These motions must be granted. First, insofar as Plaintiff has alleged any facts at all to support his ADA, RICO, and Voting Rights Act claims, they are entirely conclusory. Thus, to the extent that the Amended Complaint alleges claims under these statutes, they are dismissed as to all Defendants for failure to state a claim. See, e.g., Twombly, 550 U.S. at 555 (noting that a complaint that offers only "labels and conclusions" or "a formulaic recitation of the elements of a cause of action will not do"). Additionally, Plaintiff makes no discernible allegations whatsoever against the City (as opposed to the City Board, which is a separate legal entity), so his claims against the City must be dismissed.

Next, Plaintiff's constitutional claims against the State Defendants are plainly barred by the Eleventh Amendment, as New York State has not consented to lawsuits involving candidates for public office. See, e.g., McMillan, 2010 WL 4065434, at *3 (dismissing an action against the State Board of Elections pursuant to the Eleventh Amendment). In fact, in this regard, Plaintiff's claims are indistinguishable from claims that he has previously brought against the State and state officials, with no success. See Iwachiw v. N.Y.S. Dep't of Motor Vehicles, 299 F.Supp.2d 117, 121 (E.D.N.Y. 2004), aff'd, 396 F.3d 525 (2d Cir. 2005); Iwachiw v. N.Y.C. Bd. of Elections, 217 F.Supp.2d 374, 379-80 (E.D.N.Y. 2002), aff'd, 126 F.Appx. 27 (2d Cir. Mar. 17 , 2005). Accordingly, Plaintiff's constitutional claims against the State Defendants - all of his remaining claims against them - are dismissed.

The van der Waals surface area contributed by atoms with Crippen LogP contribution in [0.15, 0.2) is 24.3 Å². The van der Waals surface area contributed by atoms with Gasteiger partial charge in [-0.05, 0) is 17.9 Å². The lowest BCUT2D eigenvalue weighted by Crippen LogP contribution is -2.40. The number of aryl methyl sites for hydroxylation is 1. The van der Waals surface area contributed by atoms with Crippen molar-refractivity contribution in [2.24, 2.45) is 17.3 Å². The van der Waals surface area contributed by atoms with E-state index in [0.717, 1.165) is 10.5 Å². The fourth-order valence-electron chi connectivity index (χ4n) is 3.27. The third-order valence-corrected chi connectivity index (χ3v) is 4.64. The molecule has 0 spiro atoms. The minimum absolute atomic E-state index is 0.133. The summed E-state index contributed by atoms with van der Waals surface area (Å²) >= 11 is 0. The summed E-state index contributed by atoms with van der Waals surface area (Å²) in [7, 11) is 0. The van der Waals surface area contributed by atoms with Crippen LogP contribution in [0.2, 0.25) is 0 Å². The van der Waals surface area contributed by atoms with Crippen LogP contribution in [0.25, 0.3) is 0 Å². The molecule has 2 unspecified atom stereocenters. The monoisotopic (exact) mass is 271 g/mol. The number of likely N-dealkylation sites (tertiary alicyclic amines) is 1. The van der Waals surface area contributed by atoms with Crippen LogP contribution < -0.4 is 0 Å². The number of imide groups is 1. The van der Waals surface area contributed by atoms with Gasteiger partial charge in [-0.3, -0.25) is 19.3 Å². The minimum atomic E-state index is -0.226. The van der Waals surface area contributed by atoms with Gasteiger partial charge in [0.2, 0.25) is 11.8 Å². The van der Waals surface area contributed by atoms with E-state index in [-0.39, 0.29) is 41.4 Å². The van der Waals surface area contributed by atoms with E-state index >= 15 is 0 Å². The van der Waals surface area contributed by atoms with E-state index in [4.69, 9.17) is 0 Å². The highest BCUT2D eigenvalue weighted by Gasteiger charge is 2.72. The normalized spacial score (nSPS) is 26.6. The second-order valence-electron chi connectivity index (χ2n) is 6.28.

Plaintiff's remaining constitutional claims against the City Board and the Commissioners appear to stem from his allegation that the City Board allowed other candidates to appear on the (VVP), 2010 WL 4065434, at*3 (E.D.N.Y. Oct. 15, 2010) aff'd, 449 F.Appx. 79 (2d Cir. 2011). As was the case in McMillan, the distinction is immaterial for present purposes, as the Court has relied solely on the Amended Complaint and not on any additional evidence. ballot in the Fourteenth District even though they had failed to obtain the requisite number of signatures. (Am. Compl. 8). These claims are best interpreted to allege violation of Iwachiw's procedural due process rights. The Second Circuit, however, has squarely held that the City Board's process, in combination with the availability of a post-deprivation remedy under Article 16 of the New York State Election Law, satisfies the requirements of the Due Process Clause. See Rivera-Powell v. N.Y.C. Bd. of Elections, 470 F.3d 458, 468 (2d Cir. 2006). Where, as here, a plaintiff fails to utilize the available post-deprivation remedy, he may not bring a claim for a procedural ...